It wasn’t that I was naive or hadn’t seen bipeds before. But I don’t believe anyone ever became entirely accustomed to seeing a biped travel in its peculiar manner.
“Good afternoon, Eustace,” I said pleasantly enough. The eyes of Eustace were large and white. He was a more handsome specimen than the other grubs.
“That you talking, bub? Say, you really can talk, can’t you? I thought Mr. Billy was fooling. Now just you hold that expression a minute and let me get it set in my mind. I can paint anything, once I get it set in my mind. What’s your name, blob? Have blobs names?”
“Not in your manner. With us the name and the soul, I believe you call it, are the same thing and cannot be vocalized, so I will have to adopt a name of your sort. What would be a good name?”
“Bub, I was always partial to George Albert Leroy Ellery. That was my grandfather’s name.”
“Should I also have a family name?”
“What would you suggest?”
“How about McIntosh?”
“That will be fine. I will use it.”
I talked to the turtles while Eustace was painting my portrait on tent canvas.
“Is the name of this world Florida?” I asked one of them. “The road signs said Florida.”
“World, world, world, water, water, water, glub, glug, glub,” said one of them.
“Yes, but is this particular world we are on named Florida?”
“World, world, water, water, glub,” said another.
“Eustace, I can get nothing from these fellows,” I called. “Is this world named Florida?”
“Mr. George Albert, you are right in the middle of Florida, the greatest state in the universe.”
“Having traveled, Eustace, I have great reservations that it is the greatest. But it is my new home and I must cultivate a loyalty to it.”
I went up in a tree to give advice to two young birds trying to construct a nest. This was obviously their first venture.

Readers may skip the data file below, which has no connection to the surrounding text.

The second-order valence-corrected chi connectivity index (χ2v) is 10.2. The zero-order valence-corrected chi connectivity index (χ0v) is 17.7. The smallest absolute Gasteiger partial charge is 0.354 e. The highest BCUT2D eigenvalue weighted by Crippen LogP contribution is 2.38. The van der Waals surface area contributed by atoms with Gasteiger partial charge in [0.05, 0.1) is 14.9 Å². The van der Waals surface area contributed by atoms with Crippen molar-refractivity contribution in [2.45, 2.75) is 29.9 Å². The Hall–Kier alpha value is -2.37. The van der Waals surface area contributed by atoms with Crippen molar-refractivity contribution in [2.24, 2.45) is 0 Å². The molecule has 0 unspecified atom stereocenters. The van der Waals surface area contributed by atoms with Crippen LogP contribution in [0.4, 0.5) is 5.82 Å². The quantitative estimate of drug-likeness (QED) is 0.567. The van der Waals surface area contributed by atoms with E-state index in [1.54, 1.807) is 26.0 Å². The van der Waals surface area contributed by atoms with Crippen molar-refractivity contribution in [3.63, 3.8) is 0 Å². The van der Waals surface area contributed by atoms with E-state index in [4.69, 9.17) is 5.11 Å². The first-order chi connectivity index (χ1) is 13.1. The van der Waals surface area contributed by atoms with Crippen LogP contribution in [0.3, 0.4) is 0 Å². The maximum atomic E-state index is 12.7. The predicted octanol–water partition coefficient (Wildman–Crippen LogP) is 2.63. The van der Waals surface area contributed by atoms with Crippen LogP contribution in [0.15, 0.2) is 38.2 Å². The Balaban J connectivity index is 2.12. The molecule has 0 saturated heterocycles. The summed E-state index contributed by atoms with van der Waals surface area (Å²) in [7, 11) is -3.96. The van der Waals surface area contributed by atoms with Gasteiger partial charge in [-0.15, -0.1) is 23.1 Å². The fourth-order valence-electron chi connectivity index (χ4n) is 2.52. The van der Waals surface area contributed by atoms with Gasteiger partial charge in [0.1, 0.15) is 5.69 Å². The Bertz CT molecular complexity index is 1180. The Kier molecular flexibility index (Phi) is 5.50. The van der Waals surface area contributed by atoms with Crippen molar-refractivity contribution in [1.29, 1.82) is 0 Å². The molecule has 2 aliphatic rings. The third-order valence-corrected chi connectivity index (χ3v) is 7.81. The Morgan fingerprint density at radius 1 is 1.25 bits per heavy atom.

“You are going about it all wrong,” I told them. “First consider that this will be your home, and then consider how you can make your home most beautiful.”
“This is the way they’ve always built them,” said one of the birds.
“There must be an element of utility, yes,” I told them. “But the dominant motif should be beauty. The impression of expanded vistas can be given by long low walls and parapets.”
“This is the way they’ve always built them,” said the other bird.
“Remember to embody new developments,” I said. “Just say to yourself, ‘This is the newest nest in the world.’ Always say that about any task you attempt. It inspires you.”
“This is the way they’ve always built them,” said the birds. “Go build your own nest.”
“Mr. George Albert,” called Eustace, “Mr. Billy won’t like your flying around those trees. You’re supposed to stay in your tank.”
“I was only getting a little air and talking to the birds,” I said.
“You can talk to the birds?” asked Eustace.
“I can, a little,” said Eustace. “I didn’t know anyone else could.”
But when Billy Wilkins returned and heard the report that I had been flying about, I was put in the snake house, in a cage that was tightly meshed top and sides. My cellmate was a surly python named Pete.
“See you stay on that side,” said Pete. “You’re too big for me to swallow. But I might try.”
“There is something bothering you, Pete,” I said. “You have a bad disposition. That can come only from a bad digestion or a bad conscience.”
“I have both,” said Pete. “The first is because I bolt my food. The second is because--well, I forget the reason, but it’s my conscience.”
“Think hard, Pete. Why have you a bad conscience?”
“Snakes always have bad consciences. We have forgotten the crime, but we remember the guilt.”
“Perhaps you should seek advice from someone, Pete.”
“I kind of think it was someone’s smooth advice that started us on all this. He talked the legs right off us.”